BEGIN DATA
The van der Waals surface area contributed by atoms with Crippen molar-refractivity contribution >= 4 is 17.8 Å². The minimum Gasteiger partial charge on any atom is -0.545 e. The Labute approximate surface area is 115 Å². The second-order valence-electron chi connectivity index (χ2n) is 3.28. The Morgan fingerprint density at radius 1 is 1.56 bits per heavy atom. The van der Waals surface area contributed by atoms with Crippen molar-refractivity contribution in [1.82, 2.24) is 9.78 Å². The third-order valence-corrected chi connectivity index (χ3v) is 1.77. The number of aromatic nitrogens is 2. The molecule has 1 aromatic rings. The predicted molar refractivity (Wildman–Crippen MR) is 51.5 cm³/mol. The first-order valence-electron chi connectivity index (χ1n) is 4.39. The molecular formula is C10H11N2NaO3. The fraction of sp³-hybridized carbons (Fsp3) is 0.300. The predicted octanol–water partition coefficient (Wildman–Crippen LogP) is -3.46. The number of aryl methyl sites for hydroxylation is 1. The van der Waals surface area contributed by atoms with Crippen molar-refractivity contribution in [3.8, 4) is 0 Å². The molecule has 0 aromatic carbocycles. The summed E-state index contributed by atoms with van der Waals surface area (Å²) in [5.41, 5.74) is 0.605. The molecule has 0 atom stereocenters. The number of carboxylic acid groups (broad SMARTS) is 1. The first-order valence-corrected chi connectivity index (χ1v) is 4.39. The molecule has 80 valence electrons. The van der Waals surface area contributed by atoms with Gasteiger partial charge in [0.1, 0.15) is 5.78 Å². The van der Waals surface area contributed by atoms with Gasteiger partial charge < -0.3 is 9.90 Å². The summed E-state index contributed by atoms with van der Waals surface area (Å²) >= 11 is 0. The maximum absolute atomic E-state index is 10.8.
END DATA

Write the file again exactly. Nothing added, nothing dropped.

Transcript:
The van der Waals surface area contributed by atoms with Crippen molar-refractivity contribution >= 4 is 17.8 Å². The minimum Gasteiger partial charge on any atom is -0.545 e. The Labute approximate surface area is 115 Å². The second-order valence-electron chi connectivity index (χ2n) is 3.28. The Morgan fingerprint density at radius 1 is 1.56 bits per heavy atom. The van der Waals surface area contributed by atoms with Crippen molar-refractivity contribution in [1.82, 2.24) is 9.78 Å². The third-order valence-corrected chi connectivity index (χ3v) is 1.77. The number of aromatic nitrogens is 2. The molecule has 1 aromatic rings. The predicted molar refractivity (Wildman–Crippen MR) is 51.5 cm³/mol. The first-order valence-electron chi connectivity index (χ1n) is 4.39. The molecular formula is C10H11N2NaO3. The fraction of sp³-hybridized carbons (Fsp3) is 0.300. The predicted octanol–water partition coefficient (Wildman–Crippen LogP) is -3.46. The number of aryl methyl sites for hydroxylation is 1. The van der Waals surface area contributed by atoms with Crippen molar-refractivity contribution in [3.8, 4) is 0 Å². The molecule has 0 aromatic carbocycles. The summed E-state index contributed by atoms with van der Waals surface area (Å²) in [5.41, 5.74) is 0.605. The molecule has 0 atom stereocenters. The number of carboxylic acid groups (broad SMARTS) is 1. The first-order valence-corrected chi connectivity index (χ1v) is 4.39. The molecule has 80 valence electrons. The van der Waals surface area contributed by atoms with Gasteiger partial charge in [0.1, 0.15) is 5.78 Å². The van der Waals surface area contributed by atoms with Gasteiger partial charge < -0.3 is 9.90 Å². The summed E-state index contributed by atoms with van der Waals surface area (Å²) >= 11 is 0. The maximum absolute atomic E-state index is 10.8.